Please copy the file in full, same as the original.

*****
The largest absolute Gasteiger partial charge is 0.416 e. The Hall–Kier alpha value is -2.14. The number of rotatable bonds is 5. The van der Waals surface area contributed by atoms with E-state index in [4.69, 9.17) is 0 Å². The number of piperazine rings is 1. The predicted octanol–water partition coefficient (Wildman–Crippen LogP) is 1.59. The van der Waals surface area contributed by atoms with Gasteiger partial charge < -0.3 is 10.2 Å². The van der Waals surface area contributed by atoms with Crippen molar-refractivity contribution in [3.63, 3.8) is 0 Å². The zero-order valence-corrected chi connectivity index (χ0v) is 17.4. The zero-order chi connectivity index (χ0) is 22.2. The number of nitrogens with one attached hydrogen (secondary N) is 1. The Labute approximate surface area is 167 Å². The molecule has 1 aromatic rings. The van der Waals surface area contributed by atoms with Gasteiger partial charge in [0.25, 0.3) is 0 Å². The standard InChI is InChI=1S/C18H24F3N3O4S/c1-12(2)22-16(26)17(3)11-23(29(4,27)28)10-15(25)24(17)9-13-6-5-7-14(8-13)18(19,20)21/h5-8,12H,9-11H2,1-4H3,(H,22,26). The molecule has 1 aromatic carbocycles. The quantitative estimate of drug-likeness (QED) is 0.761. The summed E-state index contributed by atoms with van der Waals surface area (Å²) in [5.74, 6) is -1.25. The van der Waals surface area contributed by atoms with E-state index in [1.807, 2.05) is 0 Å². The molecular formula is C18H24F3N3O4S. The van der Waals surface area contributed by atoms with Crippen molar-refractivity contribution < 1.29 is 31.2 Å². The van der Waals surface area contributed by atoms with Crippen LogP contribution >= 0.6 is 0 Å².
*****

The largest absolute Gasteiger partial charge is 0.416 e. The Hall–Kier alpha value is -2.14. The number of rotatable bonds is 5. The van der Waals surface area contributed by atoms with E-state index in [4.69, 9.17) is 0 Å². The number of piperazine rings is 1. The predicted octanol–water partition coefficient (Wildman–Crippen LogP) is 1.59. The van der Waals surface area contributed by atoms with Gasteiger partial charge < -0.3 is 10.2 Å². The van der Waals surface area contributed by atoms with Crippen molar-refractivity contribution in [3.63, 3.8) is 0 Å². The zero-order valence-corrected chi connectivity index (χ0v) is 17.4. The zero-order chi connectivity index (χ0) is 22.2. The number of nitrogens with one attached hydrogen (secondary N) is 1. The Labute approximate surface area is 167 Å². The molecule has 1 aromatic rings. The van der Waals surface area contributed by atoms with Gasteiger partial charge in [0.25, 0.3) is 0 Å². The standard InChI is InChI=1S/C18H24F3N3O4S/c1-12(2)22-16(26)17(3)11-23(29(4,27)28)10-15(25)24(17)9-13-6-5-7-14(8-13)18(19,20)21/h5-8,12H,9-11H2,1-4H3,(H,22,26). The molecule has 1 aromatic carbocycles. The quantitative estimate of drug-likeness (QED) is 0.761. The summed E-state index contributed by atoms with van der Waals surface area (Å²) in [5.74, 6) is -1.25. The van der Waals surface area contributed by atoms with E-state index in [1.807, 2.05) is 0 Å². The molecular formula is C18H24F3N3O4S. The van der Waals surface area contributed by atoms with Crippen molar-refractivity contribution < 1.29 is 31.2 Å². The van der Waals surface area contributed by atoms with Crippen LogP contribution >= 0.6 is 0 Å².